Cloning Of A Transmissible Gastroenteritis Coronavirus Full-Length cDNA
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To understand gene function and expression in coronaviruses it would be of interest to obtain a cDNA encoding a full-length infectious RNA. This has not yet been possible due to the large size of the Coronavirus genome and the instability of plasmids carrying Coronavirus replicase sequences. In this report we describe the construction of a transmissible gastroenteritis virus (TGEV) full-length cDNA. For this purpose, we started from a cDNA encoding the defective RNA DI-C, that was stably and efficiently replicated by the helper virus (Izeta et al., 1999). During the completion of the cDNA an ORF 1a fragment that was toxic to the bacteria was identified. Advantage of this finding was taken by reintroducing the toxic fragment into the viral cDNA in the last cloning step. To enhance the stability of the viral sequence, the cDNA was cloned as a bacterial artificial chromosome (BAC), a system that has been useful to stably clone large DNA from a variety of complex genomic sources into bacteria. The cytomegalovirus (CMV) immediate-early promoter was placed upstream of the cDNA to make use of a two-step amplification system that couples RNA pol II-driven transcription in the nucleus with the amplification by the viral replicase in the cytoplasm.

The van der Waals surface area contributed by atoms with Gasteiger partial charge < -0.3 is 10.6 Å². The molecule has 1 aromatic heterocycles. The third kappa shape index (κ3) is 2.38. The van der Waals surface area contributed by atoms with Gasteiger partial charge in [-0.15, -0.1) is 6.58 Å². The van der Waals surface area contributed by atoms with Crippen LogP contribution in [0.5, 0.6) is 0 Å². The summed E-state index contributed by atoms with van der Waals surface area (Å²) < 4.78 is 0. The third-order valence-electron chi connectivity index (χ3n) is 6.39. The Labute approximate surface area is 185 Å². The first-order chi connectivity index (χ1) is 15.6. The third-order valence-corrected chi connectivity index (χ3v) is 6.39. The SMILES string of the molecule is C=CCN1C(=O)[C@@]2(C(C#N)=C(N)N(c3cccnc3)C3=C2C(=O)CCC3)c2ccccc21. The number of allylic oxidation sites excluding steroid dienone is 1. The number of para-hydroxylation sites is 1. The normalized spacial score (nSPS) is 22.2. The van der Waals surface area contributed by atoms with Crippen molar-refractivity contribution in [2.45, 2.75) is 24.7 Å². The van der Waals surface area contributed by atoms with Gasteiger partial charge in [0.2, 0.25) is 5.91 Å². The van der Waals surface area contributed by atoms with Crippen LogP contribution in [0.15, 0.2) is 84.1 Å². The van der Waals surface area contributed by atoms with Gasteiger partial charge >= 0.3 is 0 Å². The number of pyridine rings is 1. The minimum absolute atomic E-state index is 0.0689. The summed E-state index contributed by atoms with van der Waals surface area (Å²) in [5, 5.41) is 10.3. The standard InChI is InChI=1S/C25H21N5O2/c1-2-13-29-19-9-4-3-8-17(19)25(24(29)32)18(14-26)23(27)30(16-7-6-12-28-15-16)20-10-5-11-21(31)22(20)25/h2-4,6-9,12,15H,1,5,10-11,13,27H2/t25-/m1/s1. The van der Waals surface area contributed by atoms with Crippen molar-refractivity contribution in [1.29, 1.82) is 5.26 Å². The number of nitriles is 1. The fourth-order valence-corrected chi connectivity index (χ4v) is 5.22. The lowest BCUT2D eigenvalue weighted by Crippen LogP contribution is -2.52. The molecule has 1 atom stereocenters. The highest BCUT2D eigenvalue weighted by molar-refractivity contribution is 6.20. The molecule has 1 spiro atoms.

KeywordsBacterial Artificial Chromosome Hepatitis Delta Virus Helper Virus Transmissible Gastroenteritis Virus Viral Replicase
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